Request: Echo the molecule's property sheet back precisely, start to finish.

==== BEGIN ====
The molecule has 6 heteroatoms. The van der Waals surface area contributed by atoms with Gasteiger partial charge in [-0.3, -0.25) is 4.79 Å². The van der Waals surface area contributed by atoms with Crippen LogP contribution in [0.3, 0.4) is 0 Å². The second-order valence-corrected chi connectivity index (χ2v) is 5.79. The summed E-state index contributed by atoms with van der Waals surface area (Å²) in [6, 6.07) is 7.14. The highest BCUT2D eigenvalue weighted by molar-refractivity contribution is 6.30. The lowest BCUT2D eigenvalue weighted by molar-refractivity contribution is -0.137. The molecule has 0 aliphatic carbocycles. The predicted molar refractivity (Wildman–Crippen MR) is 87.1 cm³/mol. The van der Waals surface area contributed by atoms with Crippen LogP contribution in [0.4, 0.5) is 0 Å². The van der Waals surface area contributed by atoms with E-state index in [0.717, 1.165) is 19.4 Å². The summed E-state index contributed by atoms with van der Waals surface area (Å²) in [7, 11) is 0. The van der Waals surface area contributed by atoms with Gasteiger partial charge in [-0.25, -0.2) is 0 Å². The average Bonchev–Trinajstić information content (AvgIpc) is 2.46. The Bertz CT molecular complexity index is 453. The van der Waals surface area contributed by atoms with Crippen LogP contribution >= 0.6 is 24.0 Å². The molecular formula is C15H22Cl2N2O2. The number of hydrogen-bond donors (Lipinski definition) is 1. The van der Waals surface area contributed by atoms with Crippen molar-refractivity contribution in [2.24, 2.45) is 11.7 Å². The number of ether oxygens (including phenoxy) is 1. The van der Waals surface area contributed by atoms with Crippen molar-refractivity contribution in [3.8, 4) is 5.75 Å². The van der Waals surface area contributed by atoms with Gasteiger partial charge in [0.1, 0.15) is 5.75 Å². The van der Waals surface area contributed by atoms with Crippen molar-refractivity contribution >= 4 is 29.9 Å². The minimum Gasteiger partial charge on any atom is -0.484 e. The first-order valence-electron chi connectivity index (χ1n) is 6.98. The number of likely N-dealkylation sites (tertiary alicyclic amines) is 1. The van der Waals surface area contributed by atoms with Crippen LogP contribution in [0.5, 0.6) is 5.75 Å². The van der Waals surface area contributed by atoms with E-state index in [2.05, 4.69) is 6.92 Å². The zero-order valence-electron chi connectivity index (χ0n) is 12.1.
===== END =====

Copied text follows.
The molecule has 6 heteroatoms. The van der Waals surface area contributed by atoms with Gasteiger partial charge in [-0.3, -0.25) is 4.79 Å². The van der Waals surface area contributed by atoms with Crippen LogP contribution in [0.3, 0.4) is 0 Å². The second-order valence-corrected chi connectivity index (χ2v) is 5.79. The summed E-state index contributed by atoms with van der Waals surface area (Å²) in [6, 6.07) is 7.14. The highest BCUT2D eigenvalue weighted by molar-refractivity contribution is 6.30. The lowest BCUT2D eigenvalue weighted by molar-refractivity contribution is -0.137. The molecule has 0 aliphatic carbocycles. The predicted molar refractivity (Wildman–Crippen MR) is 87.1 cm³/mol. The van der Waals surface area contributed by atoms with Crippen LogP contribution in [0.4, 0.5) is 0 Å². The van der Waals surface area contributed by atoms with E-state index in [0.717, 1.165) is 19.4 Å². The summed E-state index contributed by atoms with van der Waals surface area (Å²) in [7, 11) is 0. The van der Waals surface area contributed by atoms with Gasteiger partial charge in [-0.25, -0.2) is 0 Å². The average Bonchev–Trinajstić information content (AvgIpc) is 2.46. The Bertz CT molecular complexity index is 453. The van der Waals surface area contributed by atoms with Crippen LogP contribution >= 0.6 is 24.0 Å². The molecular formula is C15H22Cl2N2O2. The number of hydrogen-bond donors (Lipinski definition) is 1. The van der Waals surface area contributed by atoms with Crippen molar-refractivity contribution in [2.24, 2.45) is 11.7 Å². The number of ether oxygens (including phenoxy) is 1. The van der Waals surface area contributed by atoms with Crippen molar-refractivity contribution in [3.8, 4) is 5.75 Å². The van der Waals surface area contributed by atoms with Gasteiger partial charge in [0.1, 0.15) is 5.75 Å². The van der Waals surface area contributed by atoms with Crippen molar-refractivity contribution >= 4 is 29.9 Å². The minimum Gasteiger partial charge on any atom is -0.484 e. The first-order valence-electron chi connectivity index (χ1n) is 6.98. The number of likely N-dealkylation sites (tertiary alicyclic amines) is 1. The van der Waals surface area contributed by atoms with Crippen LogP contribution in [0.5, 0.6) is 5.75 Å². The van der Waals surface area contributed by atoms with E-state index in [2.05, 4.69) is 6.92 Å². The zero-order valence-electron chi connectivity index (χ0n) is 12.1.